My daughters and I are fluttering the month of September. We move around fluttering dragonflies and a sign on pediatric cancer, to yards of neighbors interested in this cause, and collect donations. It’s been a great way for my daughters to help with a meaningful cause and get involved, along with making more ties with our local community. I found this infographic on the donation site (https://unravelpediatriccancer.org/civicrm/?page=CiviCRM&q=civicrm/pcp/info&reset=1&id=366), which is testament to the effectiveness of good design. While my work centers on residential design, I am passionate about good design everywhere — in experiences, media, software, cars. What a perfect way to inform and express and inspire awareness and participation in such a worthy cause.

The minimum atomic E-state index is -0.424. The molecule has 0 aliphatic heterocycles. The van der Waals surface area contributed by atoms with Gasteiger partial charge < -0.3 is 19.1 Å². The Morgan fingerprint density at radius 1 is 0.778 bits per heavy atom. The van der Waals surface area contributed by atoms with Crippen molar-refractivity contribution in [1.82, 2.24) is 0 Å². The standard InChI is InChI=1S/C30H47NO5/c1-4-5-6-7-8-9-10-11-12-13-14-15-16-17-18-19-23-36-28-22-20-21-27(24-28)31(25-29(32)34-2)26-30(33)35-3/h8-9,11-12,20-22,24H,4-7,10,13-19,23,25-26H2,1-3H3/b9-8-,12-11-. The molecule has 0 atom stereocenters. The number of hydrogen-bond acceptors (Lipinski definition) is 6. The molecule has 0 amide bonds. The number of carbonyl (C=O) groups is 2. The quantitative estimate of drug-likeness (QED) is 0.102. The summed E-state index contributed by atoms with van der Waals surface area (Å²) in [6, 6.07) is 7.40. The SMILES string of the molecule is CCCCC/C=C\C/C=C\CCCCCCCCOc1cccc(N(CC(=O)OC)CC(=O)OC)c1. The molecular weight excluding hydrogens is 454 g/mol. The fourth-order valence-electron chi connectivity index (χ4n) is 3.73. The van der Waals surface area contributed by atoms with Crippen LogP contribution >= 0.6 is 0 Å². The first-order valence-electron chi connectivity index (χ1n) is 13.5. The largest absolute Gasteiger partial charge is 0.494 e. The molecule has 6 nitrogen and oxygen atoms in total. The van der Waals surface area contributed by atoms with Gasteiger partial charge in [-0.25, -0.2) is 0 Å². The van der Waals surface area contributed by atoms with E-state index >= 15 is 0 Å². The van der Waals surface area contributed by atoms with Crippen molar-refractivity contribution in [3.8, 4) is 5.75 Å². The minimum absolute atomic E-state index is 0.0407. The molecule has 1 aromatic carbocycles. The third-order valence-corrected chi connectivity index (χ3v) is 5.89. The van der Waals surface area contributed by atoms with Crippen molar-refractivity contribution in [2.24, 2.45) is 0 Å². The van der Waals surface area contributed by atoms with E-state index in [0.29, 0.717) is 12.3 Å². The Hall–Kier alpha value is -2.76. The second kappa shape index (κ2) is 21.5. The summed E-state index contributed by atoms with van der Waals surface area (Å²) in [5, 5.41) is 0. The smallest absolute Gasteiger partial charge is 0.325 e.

I’ve fallen for a stunning hand-me-down dress gathering dust in my five year old’s closet. Whether I doubt it will ever be worn before it too gets passed along, due to her very particular fashion and texture sensibilities, I’ve begun daydreaming about its colors defining a space. A pumpkin orange, teal, and olive brown.
First, some field rules to help any bold color mix succeed:
- Balance the color mix. When using a big color, like red or orange, find an equally powerful color for balance. In this case, the teal contends against the orange, as it’s a near inversion on the color wheel. This is also known as a complementary color scheme. Yellow and purple, and green and red are other popular examples.
- Ground the big colors. Olive is an earthy, warm hue, but a rich chocolate or a pale linen could provide calm and support the loud dynamics.